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Sure, the world will be watching to see if the United States elects its first female president. But another post of global consequence is ready for its glass-ceiling-shattering moment: There’s a good chance a woman will be elected to the top job at the United Nations for the first time in the international organization’s 70-year history when current Secretary General Ban Ki-moon’s term ends next December. In 2015, the U.N. formally kicked off the process by encouraging female candidates to apply.
“At this point, it would be really surprising if a woman wasn’t selected,” Antonia Kirkland, legal advisor to EqualityNow, which has been part of the campaign to elect a female secretary general, told Refinery29.
Possible contenders: Bulgaria's Irina Bokova, director general of the United Nations Educational, Scientific, and Cultural Organization; Croatian Foreign Minister Vesna Pusic; and former New Zealand Prime Minster Helen Clark.
Will 2016 be the year the world defeats public enemy No. 1? ISIS, which controls territory in Syria and Iraq, now has a presence in at least a dozen countries total. Add to that other major terror cells who have aligned themselves with the group’s aims of achieving a global caliphate, or religious state, such as Boko Haram in Nigeria, and the scope of the growing threat becomes obvious. But how to disable ISIS and prevent further attacks? That debate will rage on in 2016 — including over whether more bombs is the answer.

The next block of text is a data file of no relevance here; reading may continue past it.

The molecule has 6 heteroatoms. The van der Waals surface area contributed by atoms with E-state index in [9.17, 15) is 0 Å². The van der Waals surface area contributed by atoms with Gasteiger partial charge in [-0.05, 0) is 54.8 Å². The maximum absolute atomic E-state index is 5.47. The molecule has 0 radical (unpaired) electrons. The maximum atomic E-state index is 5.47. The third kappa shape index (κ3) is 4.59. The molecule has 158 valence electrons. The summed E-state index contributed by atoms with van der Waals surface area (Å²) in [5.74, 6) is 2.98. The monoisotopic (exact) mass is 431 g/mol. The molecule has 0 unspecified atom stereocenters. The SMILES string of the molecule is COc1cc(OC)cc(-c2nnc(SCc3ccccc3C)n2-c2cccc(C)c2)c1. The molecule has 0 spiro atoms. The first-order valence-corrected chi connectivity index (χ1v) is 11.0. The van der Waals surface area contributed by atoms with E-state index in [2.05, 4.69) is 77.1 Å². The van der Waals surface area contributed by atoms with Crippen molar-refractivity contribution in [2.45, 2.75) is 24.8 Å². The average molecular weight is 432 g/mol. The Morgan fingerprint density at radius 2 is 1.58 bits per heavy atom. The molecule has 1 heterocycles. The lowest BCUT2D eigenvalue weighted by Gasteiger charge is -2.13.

As the United States, United Kingdom, France, Russia, and Saudia Arabia continue to attack ISIS from the air, some experts warn that the strategy isn't enough to eradicate a terror network whose members are hellbent on destroying the secular society at all costs — if anything, airstrikes might help it recruit more fighters. Keeping ISIS from establishing a bigger foothold in Afghanistan and blocking its influence and reach across social media and other forms of online communication, which it uses for everything from recruitment to coordination, will also be key.
Obviously, the need for a plan that works is pressing: The Islamic State wrought terror across the globe in 2015, claiming to plan or influence the deadly attacks in Paris, mass killings in a busy Beirut market, the downing of a Russian airliner over Egypt, and even the shootings at a developmental center in San Bernardino, CA.
Mother Teresa is getting a new name next fall: Saint Teresa. The Nobel laureate nun, who died in 1997, is set to be canonized by the Roman Catholic Church in September. Pope Francis made the decision after attributing a second miracle to the woman who gained a worldwide following for her work with some of India’s poorest people. It’s all part of what Francis has declared the church’s Holy Year of Mercy — 356 days of compassion and forgiveness. The 79-year-old pontiff, meanwhile, will continue his jet-setting ways in the new year, with travel plans for Mexico, Argentina, Chile, Poland, and Armenia.
Speaking of travel, will Havana play host to a very high-profile guest in 2016? President Barack Obama has signaled that he could visit the island nation in the last year of his presidency, but he told Yahoo News that he’ll only go to Cuba if he sees real signs that the government making progress on improving human rights.
“Now would be a good time to shine a light on progress that’s been made, but also maybe [go] there to nudge the Cuban government in a new direction,” he said. A trip would further cement the thawing of diplomatic relations with Cuba as a major part of Obama’s legacy and no doubt enrage some Cuban-American opponents of that policy.
Also in Cuba, the year ahead gives Obama one last shot at making good on his pledge to close the Guantanamo Bay military prison there before he leaves office. He recently suggested he might try to shut down the notorious detention center via executive action if Congress fails to act. A closure could signal a major shift in how the U.S. treats enemy combatants in the war on terror; nearly 100 prisoners remain at the detention facility on a U.S. naval base, where many prisoners have engaged in hunger strikes to protest their incarceration and treatment.